Is it time to quit my day job? Advice needed.

19 Replies

Fellow BPer’s I need some help with my situation. Any ideas, thoughts or opinions are welcomed. I am trying to decide if the time is right to quit the 9-5 job and jump into Real Estate full time.

In May 0f 2014 I acquired my Realtors license with the idea that we could buy and sell our own investments and look at houses more freely on our own schedule. I ended up helping my brother buy a house that year and made my first commission check (yay!). Fast forward to February of this year and my director at my 9-5 job approached me and asked if I would help him sell his house since he was moving out of the country. I said of course I would help him, who doesn't want to sell a $400K house and make a commission check. Well, the house sold in the first weekend and I was hooked! I learned how to make cold calls and negotiate my commission percentage to leverage listings other agents couldn't get. I made some good connections, received a few referrals, worked craigslist & Zillow for FSBO adds and hustled every day. Since that first listing I have closed on 25 client homes; year to date with 3 currently under contract and about 2 more in the process that will likely go under contract by the weekend. That is $3,000,000 in Real Estate closed, $530,000 under contract with an average of about 2.5% commission overall! I am now showing houses 4-6 nights/days per week. My lunch breaks most days consist of showing clients houses, taking videos of potential rentals for investors and responding to voicemails. I made more money by the end of October this year being a Realtor than a full 12 months salary plus bonuses at my 9-5. My life and the life of my girlfriend has changed dramatically. We live and invest together and she has made sacrifices to accommodate the new busy lifestyle. I am basically never home and free weekends are few and far between. She is an amazing partner and I couldn't do this without her. BTW she also works a full time day job.

I know most of you think this is a no-brainer, quit the job and focus on being an agent but it is not that easy. Here is why.

About 1/3 of my leads come from people at my day job. There are about 450 people in my office and someone is always looking to buy/sell or both. The other problem is loans for buy and holds. We own two rentals now with plans for many more. I can currently get approved for loans easily because of the W2 income but once I quit the loans will go on hold till I can show 2 full years of commissioned income. That means no more loans till 2017. Yikes! We have some cash but not enough to buy one decent rental currently.

The truth is I hate my job but love the company. I have peaked at my position and I sit here bored every day for 8 hours. They are very flexible with me and never say anything (yet) about the long lunches, disappearing here and there for phone calls and everything else. My actual work schedule is 7-3:30 which allows getting in more showings at night. Again, the flexibility is here but I can only get so much real estate related work done during the day while here. I get my work done so I don’t feel I am stealing from the company but I am not motivated to go that extra mile.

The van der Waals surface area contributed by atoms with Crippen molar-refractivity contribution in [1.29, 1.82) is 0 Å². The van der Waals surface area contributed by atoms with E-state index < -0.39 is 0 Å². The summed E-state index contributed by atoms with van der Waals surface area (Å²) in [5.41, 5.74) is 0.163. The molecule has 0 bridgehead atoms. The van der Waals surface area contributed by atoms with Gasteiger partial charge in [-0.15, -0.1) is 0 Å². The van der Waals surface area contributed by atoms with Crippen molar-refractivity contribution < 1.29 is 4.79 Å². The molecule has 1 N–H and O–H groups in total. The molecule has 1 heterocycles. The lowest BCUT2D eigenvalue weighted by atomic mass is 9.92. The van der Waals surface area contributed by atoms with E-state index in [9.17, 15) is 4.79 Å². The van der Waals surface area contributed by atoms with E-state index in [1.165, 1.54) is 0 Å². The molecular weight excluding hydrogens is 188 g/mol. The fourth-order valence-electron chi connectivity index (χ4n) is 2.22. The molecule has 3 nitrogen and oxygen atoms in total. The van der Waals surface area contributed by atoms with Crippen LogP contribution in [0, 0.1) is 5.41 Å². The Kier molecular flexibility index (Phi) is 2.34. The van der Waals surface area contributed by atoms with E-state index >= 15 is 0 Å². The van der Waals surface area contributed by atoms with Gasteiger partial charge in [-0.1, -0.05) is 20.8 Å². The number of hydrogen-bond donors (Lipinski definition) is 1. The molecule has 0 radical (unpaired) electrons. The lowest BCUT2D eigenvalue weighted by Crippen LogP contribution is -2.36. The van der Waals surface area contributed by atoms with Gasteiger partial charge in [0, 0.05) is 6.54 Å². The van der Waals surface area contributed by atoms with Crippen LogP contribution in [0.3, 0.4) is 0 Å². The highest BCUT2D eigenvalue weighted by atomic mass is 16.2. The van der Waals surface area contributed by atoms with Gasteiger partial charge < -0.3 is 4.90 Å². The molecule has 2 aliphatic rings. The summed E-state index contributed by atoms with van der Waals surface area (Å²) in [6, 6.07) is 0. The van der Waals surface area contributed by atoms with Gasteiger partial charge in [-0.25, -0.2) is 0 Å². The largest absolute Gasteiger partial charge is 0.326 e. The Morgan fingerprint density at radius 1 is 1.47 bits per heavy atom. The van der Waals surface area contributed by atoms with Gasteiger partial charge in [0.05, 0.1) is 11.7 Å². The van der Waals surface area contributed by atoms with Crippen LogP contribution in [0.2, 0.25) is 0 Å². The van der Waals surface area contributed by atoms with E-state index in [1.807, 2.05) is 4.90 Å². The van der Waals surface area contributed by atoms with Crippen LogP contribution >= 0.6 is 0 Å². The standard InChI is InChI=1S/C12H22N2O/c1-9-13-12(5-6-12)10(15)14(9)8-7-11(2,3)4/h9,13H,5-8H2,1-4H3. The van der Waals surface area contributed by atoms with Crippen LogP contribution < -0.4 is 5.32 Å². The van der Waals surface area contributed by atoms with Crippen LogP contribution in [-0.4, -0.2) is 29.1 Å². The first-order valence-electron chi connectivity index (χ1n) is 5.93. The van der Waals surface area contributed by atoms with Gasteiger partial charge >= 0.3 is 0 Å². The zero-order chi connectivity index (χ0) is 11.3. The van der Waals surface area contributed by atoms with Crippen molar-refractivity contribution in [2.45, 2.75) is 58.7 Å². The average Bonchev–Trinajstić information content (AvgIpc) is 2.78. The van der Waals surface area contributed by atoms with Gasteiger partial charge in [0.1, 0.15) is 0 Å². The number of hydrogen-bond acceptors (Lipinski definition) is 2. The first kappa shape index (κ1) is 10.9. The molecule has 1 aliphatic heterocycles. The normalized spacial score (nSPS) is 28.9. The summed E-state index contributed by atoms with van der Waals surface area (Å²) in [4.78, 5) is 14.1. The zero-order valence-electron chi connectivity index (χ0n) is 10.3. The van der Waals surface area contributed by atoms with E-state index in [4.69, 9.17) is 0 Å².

I have a serious passion for real estate investing and I believe being a Realtor is the logical step to grow that side of the business. The flexible hours and potential for higher income are why I think that. I don’t want to be a realtor forever but I also won’t make anywhere close to six figures working my current day job and I won’t for several years to come. I feel confident I can make 6 figures a year being a realtor if I hustle & hustle. Also, leaving the day job means leaving benefits and the security of a paycheck every two weeks behind. I am most concerned about not having insurance but I am sure I can buy that on the open market.

If you were me what would you do? This isn’t a cry for help just seeking advice for the largest potential career choice I have ever made. 

Hi Jake,

If it were me I would keep doing what you are doing until the 9-5 gives you an ultimatum.  I prefer security while taking risks, personally.  If you are able to manage all of it without to serious of a burden on your personal life, then I say keep doing it all.  I am sure you will hit a point where it makes sense to drop one or the other but if you can manage to secure the two years of commission and rental income and maintain your day job, then you will be that much further ahead when it comes time to be a full time real estate professional.  If your full time job was getting in the way of potential deals and you were missing opportunities that would increase your income beyond what you make, then I would recommend pursuing that and dropping the day job.